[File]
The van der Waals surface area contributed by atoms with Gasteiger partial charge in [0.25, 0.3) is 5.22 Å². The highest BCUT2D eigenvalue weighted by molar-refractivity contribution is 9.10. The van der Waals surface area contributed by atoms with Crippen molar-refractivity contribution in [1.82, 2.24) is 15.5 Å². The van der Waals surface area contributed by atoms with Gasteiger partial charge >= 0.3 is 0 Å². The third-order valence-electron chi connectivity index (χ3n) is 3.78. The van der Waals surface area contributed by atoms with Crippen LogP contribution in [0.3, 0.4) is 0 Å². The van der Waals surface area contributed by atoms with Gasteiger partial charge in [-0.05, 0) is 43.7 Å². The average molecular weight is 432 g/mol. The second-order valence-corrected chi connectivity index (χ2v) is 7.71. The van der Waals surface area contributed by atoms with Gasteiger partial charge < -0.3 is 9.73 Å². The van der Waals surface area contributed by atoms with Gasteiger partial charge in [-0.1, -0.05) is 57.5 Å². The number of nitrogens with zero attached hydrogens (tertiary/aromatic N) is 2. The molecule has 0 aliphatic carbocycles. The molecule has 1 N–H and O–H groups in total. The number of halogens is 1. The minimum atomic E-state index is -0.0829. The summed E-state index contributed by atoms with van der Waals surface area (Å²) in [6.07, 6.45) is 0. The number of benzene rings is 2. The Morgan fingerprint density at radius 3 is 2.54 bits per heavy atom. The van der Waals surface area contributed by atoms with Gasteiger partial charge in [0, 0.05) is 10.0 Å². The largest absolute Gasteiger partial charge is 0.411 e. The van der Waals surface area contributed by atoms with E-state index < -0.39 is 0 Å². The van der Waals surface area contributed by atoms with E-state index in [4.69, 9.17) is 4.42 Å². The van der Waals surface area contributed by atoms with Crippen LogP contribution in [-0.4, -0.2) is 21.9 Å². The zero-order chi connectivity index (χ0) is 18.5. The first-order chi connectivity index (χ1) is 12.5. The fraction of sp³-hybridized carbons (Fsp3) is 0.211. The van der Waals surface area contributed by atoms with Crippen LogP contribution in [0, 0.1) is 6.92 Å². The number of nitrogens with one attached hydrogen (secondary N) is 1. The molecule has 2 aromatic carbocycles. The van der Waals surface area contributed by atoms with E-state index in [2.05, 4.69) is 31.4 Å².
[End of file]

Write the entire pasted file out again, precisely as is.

The van der Waals surface area contributed by atoms with Gasteiger partial charge in [0.25, 0.3) is 5.22 Å². The highest BCUT2D eigenvalue weighted by molar-refractivity contribution is 9.10. The van der Waals surface area contributed by atoms with Crippen molar-refractivity contribution in [1.82, 2.24) is 15.5 Å². The van der Waals surface area contributed by atoms with Gasteiger partial charge >= 0.3 is 0 Å². The third-order valence-electron chi connectivity index (χ3n) is 3.78. The van der Waals surface area contributed by atoms with Crippen LogP contribution in [0.3, 0.4) is 0 Å². The van der Waals surface area contributed by atoms with Gasteiger partial charge in [-0.05, 0) is 43.7 Å². The average molecular weight is 432 g/mol. The second-order valence-corrected chi connectivity index (χ2v) is 7.71. The van der Waals surface area contributed by atoms with Gasteiger partial charge < -0.3 is 9.73 Å². The van der Waals surface area contributed by atoms with Gasteiger partial charge in [-0.1, -0.05) is 57.5 Å². The number of nitrogens with zero attached hydrogens (tertiary/aromatic N) is 2. The molecule has 0 aliphatic carbocycles. The molecule has 1 N–H and O–H groups in total. The number of halogens is 1. The minimum atomic E-state index is -0.0829. The summed E-state index contributed by atoms with van der Waals surface area (Å²) in [6.07, 6.45) is 0. The number of benzene rings is 2. The Morgan fingerprint density at radius 3 is 2.54 bits per heavy atom. The van der Waals surface area contributed by atoms with Gasteiger partial charge in [0, 0.05) is 10.0 Å². The largest absolute Gasteiger partial charge is 0.411 e. The van der Waals surface area contributed by atoms with E-state index < -0.39 is 0 Å². The van der Waals surface area contributed by atoms with E-state index in [4.69, 9.17) is 4.42 Å². The van der Waals surface area contributed by atoms with Crippen LogP contribution in [-0.4, -0.2) is 21.9 Å². The zero-order chi connectivity index (χ0) is 18.5. The first-order chi connectivity index (χ1) is 12.5. The fraction of sp³-hybridized carbons (Fsp3) is 0.211. The van der Waals surface area contributed by atoms with Crippen LogP contribution in [0, 0.1) is 6.92 Å². The number of nitrogens with one attached hydrogen (secondary N) is 1. The molecule has 2 aromatic carbocycles. The van der Waals surface area contributed by atoms with E-state index in [2.05, 4.69) is 31.4 Å².